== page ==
Every aspect of the common sailor's life in the Union navy—from recruiting, clothing, training, shipboard routine, entertainment, and wages to diet, health, and combat experience—is addressed in this study, the first to examine the subject in rich detail. The wealth of new facts it provides allows the reader to take a fresh look at nineteenth-century social history, including issues like racial integration in the military. As he examines daily life in the Union navy, Dennis Ringle also calls attention to the enlisted sailor's enormous contributions to the development of the U.S. Navy as it moved from wood and sail to steam and iron.
A marine engineer with more than twenty years of naval experience, Ringle describes the lives of the steam engineers whose work later proved critical to the success of the ironclad monitors and the development of the powerful predreadnought warships. His focus is on the sailors assigned to the western river vessels, the ships enforcing the blockade, and those dispatched to destroy Confederate commerce raiders. To reconstruct daily life, he draws on a large number of published and unpublished diaries, journals, and letters. To put the information in context, he compares the sailor's life to that of a soldier's, including health conditions to explain why, for example, fewer sailors died from disease than soldiers.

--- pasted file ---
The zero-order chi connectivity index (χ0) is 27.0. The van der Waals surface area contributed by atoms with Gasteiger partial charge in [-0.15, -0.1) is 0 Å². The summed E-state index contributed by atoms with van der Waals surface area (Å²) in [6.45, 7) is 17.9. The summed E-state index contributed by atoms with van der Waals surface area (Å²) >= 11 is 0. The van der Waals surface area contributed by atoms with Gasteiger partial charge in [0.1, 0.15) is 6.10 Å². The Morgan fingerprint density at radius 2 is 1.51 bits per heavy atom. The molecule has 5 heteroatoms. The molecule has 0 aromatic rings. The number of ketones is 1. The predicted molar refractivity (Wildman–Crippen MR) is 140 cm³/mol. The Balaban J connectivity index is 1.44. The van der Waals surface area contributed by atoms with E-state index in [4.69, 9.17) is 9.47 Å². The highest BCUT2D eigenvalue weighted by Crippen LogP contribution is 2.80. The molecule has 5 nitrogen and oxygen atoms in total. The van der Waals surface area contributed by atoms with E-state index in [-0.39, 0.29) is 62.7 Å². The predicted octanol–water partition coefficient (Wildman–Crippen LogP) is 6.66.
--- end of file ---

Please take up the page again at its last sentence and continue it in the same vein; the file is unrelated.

Ringle's efforts to gain respect for the courageous Union sailors who helped save the nation are certain to bring them recognition, just as Bell Wiley's landmark studies Billy Yank and Johnny Reb did for the Civil War soldiers.